Luxury high-rises are not the exclusive domain of the super rich. At 1625 Main between Bell and Leeland, construction is underway for SkyHouse, a 24-story luxury apartment complex rising upward in the heart of the central business district. Developers are hoping to lure young professionals to the building’s 336 units with floor-to-ceiling glass, communal areas, high-speed wiring and rents  starting around $1,600 per month.  

     “It’s not what we might think of when we think of Houston, but things are changing,” says Surratt, who specializes in high-rise properties. Contributing to that change is an influx of residents from cities like New York, Los Angeles, and London, where high-rise living is commonplace, but longtime Houstonians are entering the market too. “A lot of our local homeowners are selling their homes because they want to move to a place where they can be close to shopping, dining, and culture,” says developer Davis. 

    And high-rise living really is way less work. “It’s just lock and leave,” says Rosie Meyers, a broker with John Daugherty Realtors who specializes in high-rise properties. “There’s no maintenance. No yard. Factor in the amenities, and it’s an easy lifestyle.” Adds Davis: “It can be a lot more comfortable than living in a house and dealing with all the issues that come with owning a home.”

    At the entrance of 2727 Kirby, residents are met by 24-hour valet service, a doorman, and a Dale Chihuly chandelier.
    At the entrance of 2727 Kirby, residents are met by 24-hour valet service, a doorman, and a Dale Chihuly chandelier. Photo courtesy John Daughtry, Realtors

    While many of the new buildings emphasize luxury, middle class buyers are not completely priced out. “You start off at around $200,000 for a one-bedroom at some of the nicer buildings and then go up to $4 million or $5 million, which is probably a penthouse,” says Meyers. “At 2727, you probably can’t walk in the door for less than $1 million-plus.”

    By 2727, Meyers means 2727 Kirby, which opened in 2009, and where life resembles nothing so much as the set of the movie Gattaca.  The 30-story tower features valet parking and a Chihuly chandelier in the lobby, manned by polite men in suits. The homes have spacious rooms with 12-foot ceilings, floor-to-ceiling windows, and dramatic views of the cityscape. There are huge walk-in closets, fireplaces, kitchens with  slab stone countertops and gas ranges, and pricey European appliances.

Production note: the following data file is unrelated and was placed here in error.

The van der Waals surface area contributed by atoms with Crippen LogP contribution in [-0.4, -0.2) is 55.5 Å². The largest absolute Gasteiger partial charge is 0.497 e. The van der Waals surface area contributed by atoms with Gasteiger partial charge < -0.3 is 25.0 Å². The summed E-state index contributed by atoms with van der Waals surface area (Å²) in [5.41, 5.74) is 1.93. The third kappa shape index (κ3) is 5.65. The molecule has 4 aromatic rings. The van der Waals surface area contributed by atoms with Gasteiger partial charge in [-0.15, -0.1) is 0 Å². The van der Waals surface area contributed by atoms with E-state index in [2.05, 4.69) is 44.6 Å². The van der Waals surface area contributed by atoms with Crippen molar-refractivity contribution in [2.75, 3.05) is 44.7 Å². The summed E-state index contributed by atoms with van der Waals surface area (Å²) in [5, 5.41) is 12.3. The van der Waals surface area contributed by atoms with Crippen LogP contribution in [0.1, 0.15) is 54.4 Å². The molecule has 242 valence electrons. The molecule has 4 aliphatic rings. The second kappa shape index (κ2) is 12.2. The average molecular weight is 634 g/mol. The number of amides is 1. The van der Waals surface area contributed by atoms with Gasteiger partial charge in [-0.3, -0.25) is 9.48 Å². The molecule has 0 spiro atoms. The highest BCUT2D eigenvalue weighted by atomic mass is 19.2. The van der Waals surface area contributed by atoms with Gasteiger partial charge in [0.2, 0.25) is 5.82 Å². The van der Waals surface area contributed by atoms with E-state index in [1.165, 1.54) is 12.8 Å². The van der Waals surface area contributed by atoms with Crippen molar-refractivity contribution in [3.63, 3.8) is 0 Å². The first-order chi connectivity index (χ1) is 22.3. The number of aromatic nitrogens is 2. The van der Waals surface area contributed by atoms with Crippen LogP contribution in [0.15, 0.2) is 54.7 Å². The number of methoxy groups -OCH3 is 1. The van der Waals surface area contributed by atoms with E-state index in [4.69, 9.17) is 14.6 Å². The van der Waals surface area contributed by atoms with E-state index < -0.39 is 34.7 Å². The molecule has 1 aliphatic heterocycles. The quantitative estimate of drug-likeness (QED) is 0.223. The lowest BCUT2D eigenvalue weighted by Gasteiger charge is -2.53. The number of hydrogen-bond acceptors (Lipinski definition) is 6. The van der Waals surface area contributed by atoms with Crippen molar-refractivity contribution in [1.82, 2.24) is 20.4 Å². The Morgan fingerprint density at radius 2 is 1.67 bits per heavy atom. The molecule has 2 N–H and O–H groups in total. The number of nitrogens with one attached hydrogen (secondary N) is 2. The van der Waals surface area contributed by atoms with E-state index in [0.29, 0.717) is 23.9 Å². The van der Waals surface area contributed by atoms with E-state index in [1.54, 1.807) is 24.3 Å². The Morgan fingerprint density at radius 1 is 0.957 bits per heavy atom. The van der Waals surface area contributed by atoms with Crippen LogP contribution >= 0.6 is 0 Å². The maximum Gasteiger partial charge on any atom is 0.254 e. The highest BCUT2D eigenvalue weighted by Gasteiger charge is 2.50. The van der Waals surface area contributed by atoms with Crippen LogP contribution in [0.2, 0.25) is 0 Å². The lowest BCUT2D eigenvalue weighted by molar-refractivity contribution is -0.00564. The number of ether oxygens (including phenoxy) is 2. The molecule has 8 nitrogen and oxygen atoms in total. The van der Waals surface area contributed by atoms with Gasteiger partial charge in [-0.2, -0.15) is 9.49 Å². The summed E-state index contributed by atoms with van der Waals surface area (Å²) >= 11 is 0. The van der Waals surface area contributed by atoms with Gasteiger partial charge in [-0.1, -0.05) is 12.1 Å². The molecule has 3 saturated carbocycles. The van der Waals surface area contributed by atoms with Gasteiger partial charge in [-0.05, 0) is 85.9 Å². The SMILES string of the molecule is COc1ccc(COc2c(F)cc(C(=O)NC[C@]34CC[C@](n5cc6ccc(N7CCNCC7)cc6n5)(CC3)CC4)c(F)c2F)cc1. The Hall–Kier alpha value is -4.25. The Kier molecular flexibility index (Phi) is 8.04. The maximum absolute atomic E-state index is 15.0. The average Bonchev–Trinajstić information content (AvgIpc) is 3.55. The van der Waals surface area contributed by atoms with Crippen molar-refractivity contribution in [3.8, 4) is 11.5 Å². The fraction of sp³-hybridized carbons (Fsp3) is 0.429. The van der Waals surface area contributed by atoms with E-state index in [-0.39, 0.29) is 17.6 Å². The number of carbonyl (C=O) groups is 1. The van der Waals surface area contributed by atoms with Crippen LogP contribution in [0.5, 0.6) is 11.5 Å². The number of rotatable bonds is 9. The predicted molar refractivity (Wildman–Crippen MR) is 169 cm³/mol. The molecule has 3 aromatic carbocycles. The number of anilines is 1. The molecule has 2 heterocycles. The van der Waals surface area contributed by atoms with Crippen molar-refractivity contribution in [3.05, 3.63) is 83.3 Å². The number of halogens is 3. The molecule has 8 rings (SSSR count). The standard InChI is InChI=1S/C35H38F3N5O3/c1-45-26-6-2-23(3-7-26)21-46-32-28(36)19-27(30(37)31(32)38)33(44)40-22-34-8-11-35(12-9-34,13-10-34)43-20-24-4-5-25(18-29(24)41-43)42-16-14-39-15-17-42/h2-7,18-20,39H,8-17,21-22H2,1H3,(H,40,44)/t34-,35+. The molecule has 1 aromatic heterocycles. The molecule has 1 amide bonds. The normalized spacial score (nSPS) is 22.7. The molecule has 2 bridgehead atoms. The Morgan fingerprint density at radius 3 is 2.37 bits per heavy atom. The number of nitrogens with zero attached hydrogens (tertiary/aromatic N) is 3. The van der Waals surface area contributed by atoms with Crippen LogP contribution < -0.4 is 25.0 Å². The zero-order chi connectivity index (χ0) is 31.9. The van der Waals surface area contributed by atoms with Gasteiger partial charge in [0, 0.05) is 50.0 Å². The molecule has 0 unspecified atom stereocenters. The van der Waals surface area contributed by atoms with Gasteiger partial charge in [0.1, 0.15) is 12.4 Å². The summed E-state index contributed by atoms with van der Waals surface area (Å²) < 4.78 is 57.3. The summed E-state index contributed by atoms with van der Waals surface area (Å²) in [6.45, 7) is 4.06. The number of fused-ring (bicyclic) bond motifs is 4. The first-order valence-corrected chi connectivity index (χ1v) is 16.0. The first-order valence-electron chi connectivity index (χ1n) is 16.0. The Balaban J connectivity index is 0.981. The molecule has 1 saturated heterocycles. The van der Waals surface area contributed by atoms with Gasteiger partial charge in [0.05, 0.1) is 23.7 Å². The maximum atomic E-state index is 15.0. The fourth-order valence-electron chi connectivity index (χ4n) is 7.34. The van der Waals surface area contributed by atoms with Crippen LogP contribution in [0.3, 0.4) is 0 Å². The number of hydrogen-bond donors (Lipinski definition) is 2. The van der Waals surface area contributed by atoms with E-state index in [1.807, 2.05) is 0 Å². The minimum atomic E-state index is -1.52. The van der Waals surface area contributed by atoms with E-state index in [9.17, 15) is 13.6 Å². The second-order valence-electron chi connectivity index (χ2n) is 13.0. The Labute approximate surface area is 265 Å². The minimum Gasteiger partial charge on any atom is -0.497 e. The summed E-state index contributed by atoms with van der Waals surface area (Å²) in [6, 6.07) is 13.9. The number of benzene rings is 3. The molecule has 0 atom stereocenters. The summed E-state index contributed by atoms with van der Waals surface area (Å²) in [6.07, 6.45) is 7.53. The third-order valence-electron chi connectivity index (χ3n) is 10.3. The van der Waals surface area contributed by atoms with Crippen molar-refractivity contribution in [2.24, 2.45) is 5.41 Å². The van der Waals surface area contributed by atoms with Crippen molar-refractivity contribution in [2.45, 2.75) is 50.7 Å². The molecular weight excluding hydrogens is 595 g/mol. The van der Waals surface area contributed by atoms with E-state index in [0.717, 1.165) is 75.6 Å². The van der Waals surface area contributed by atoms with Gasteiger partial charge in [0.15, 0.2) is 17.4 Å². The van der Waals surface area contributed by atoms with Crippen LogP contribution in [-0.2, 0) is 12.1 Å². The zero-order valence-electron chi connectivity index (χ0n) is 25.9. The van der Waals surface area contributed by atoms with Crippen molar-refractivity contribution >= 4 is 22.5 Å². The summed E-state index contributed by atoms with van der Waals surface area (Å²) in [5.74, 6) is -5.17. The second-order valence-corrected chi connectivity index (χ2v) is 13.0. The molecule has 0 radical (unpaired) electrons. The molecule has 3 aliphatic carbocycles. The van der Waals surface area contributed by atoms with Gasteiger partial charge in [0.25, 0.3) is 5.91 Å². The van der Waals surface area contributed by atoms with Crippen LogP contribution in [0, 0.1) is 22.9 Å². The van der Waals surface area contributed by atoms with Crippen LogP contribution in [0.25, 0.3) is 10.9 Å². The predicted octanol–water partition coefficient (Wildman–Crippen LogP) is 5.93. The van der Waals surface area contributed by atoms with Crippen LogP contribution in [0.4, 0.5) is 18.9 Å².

“Before, most units had all electric kitchens,” says Surratt. “Now we’re seeing big commercial gas ranges in these open-air kitchens that give residents the luxurious feeling they’d get from a big home in the suburbs.”

    2727 also features an entertainment area called the Sunset Lounge, a screening room, a temperature-controlled wine cellar, fitness center, and, on the seventh floor, a heated infinity pool overlooking downtown, situated beside a five-cup putting green and another outdoor kitchen. Oh, and there’s a private spa with massage and steam rooms. 

    As Zeitz says of her home, “You get a full-service building, great neighbors, and a feeling of complete security at all times. The only downside is when you get to the bottom of the elevator and realize you’ve left something upstairs.” 


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    AIA Houston 2013 Home Tour
    Oct 26 & 27 12–6
    $10 single house ticket; $25 2-day pass ($20 for cyclists)
    713-520-0155
    aiahouston.org

    For their annual home tour, the American Institute of Architects Houston selected seven new architect-designed homes. The tour is open to the public (for a price) and typically attracts around 2,000 people. Tickets can be purchased at any of the homes. Click on the slideshow at the bottom of the page to see images of the buildings. 

    1102 River Bend Drive, Houston, TX 77063
    5,500 square feet
    m+a architecture studio